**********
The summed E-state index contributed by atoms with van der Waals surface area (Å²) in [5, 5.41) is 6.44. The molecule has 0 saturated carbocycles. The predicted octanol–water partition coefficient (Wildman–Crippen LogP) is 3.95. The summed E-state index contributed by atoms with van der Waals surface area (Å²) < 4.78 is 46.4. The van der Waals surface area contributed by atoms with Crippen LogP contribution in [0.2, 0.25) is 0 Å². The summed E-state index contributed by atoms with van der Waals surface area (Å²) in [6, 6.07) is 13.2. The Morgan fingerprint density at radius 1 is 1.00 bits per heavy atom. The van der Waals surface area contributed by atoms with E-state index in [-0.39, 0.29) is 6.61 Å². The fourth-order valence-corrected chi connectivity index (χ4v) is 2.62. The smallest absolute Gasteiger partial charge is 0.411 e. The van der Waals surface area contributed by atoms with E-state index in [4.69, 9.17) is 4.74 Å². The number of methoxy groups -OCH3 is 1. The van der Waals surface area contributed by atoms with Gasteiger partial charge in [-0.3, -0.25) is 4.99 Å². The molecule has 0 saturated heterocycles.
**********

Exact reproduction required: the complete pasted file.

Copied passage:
The summed E-state index contributed by atoms with van der Waals surface area (Å²) in [5, 5.41) is 6.44. The molecule has 0 saturated carbocycles. The predicted octanol–water partition coefficient (Wildman–Crippen LogP) is 3.95. The summed E-state index contributed by atoms with van der Waals surface area (Å²) < 4.78 is 46.4. The van der Waals surface area contributed by atoms with Crippen LogP contribution in [0.2, 0.25) is 0 Å². The summed E-state index contributed by atoms with van der Waals surface area (Å²) in [6, 6.07) is 13.2. The Morgan fingerprint density at radius 1 is 1.00 bits per heavy atom. The van der Waals surface area contributed by atoms with E-state index in [-0.39, 0.29) is 6.61 Å². The fourth-order valence-corrected chi connectivity index (χ4v) is 2.62. The smallest absolute Gasteiger partial charge is 0.411 e. The van der Waals surface area contributed by atoms with E-state index in [4.69, 9.17) is 4.74 Å². The number of methoxy groups -OCH3 is 1. The van der Waals surface area contributed by atoms with Gasteiger partial charge in [-0.3, -0.25) is 4.99 Å². The molecule has 0 saturated heterocycles.